TARPON SPRINGS, Fla. - "Hello this is Clinton Herbic principal at Tarpon Springs High School," that's how the voice mail sent out around 7:30 Monday evening from Tarpon High School's principal begins.
Clinton Herbic alerted parents of about 400 seniors to a serious mistake by the school's guidance counselor Liza Yockey.
Herbic says in the message, "The email inadvertently contains students' identification numbers in some cases is the same as the students' social security numbers."
"Why are they using social security numbers and not student identification numbers?" asks one mother who contacted 10 News about the mass email. So as not to identify the student, 10 News is concealing the mother's identity. She says, "That information is now out there and our child's identification is now compromised."
Yockey was not available to comment but her principal says they both apologize for the mistake. "First thing you do is say you are sorry. We deeply regret it as does the guidance counselor. We take confidentiality extremely seriously and we made a mistake in this case," says Herbic.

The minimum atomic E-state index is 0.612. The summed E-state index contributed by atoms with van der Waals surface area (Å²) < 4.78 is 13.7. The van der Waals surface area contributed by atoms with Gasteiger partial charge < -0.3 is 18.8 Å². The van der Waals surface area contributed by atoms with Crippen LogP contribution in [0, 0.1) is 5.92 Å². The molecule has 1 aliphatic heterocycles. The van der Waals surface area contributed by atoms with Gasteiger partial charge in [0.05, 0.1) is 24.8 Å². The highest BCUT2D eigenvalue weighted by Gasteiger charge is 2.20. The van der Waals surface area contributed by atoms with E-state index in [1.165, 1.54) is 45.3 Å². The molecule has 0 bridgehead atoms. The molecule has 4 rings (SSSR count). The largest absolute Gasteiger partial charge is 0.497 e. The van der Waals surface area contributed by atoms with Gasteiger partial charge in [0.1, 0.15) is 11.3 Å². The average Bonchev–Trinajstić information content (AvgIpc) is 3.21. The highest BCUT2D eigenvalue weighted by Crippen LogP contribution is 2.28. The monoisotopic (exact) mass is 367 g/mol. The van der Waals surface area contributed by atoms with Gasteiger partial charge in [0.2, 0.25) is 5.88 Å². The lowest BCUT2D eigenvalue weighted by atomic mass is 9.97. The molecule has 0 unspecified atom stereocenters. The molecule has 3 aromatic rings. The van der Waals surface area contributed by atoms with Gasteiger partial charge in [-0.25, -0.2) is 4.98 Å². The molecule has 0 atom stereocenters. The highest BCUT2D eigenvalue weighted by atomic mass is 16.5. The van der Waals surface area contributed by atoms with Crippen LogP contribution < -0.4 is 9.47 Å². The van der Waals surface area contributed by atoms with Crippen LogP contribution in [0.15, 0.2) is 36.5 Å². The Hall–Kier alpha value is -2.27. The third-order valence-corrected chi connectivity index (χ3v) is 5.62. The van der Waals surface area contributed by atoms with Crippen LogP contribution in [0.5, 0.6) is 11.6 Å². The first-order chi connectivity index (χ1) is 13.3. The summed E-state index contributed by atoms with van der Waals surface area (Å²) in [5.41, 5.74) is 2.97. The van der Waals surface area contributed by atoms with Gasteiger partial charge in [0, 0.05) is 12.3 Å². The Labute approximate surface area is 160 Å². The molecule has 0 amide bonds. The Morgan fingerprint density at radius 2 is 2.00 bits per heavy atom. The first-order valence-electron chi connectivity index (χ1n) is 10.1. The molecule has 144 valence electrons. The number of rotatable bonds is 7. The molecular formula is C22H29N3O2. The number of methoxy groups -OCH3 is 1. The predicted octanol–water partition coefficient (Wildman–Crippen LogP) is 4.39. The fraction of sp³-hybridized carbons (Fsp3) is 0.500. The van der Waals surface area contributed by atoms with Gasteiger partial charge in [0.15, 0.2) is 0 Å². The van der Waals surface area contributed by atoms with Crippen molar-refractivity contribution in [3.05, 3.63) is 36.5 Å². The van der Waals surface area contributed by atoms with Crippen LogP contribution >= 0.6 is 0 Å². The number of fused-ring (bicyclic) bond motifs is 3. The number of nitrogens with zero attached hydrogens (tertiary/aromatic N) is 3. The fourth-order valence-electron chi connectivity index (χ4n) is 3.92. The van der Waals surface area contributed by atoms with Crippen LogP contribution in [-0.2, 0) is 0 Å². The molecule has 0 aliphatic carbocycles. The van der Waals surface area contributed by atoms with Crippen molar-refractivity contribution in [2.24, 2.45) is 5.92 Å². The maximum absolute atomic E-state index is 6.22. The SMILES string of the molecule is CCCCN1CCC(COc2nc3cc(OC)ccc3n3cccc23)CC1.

The time stamp shows Yockey sent the email out around 10 Monday morning. Herbic says the list was originally generated by the district to Yockey explaining which students had applied for Bright Futures Scholarships and which are still eligible.
Herbic says, "When she forwarded the email she was not aware the attachment included social security numbers."
Around 10:30 Yockey tried to recall the message and another email an hour later asks that it be deleted. School district officials estimate the email with the attachment went out to about 400 students and their parents. They've asked them to delete the email but this mother says that simply isn't enough.
The parents of a Tarpon Springs High School senior who is about to graduate say, "If nobody deleted it's compromised for the rest of their life."
To ease some of the concerns of parents and students, Pinellas School District officials say they are enrolling students in an Identity Theft Protection Services.
District officials say the school district will pick up the cost. It's a plan district officials say will help protect a student's credit history.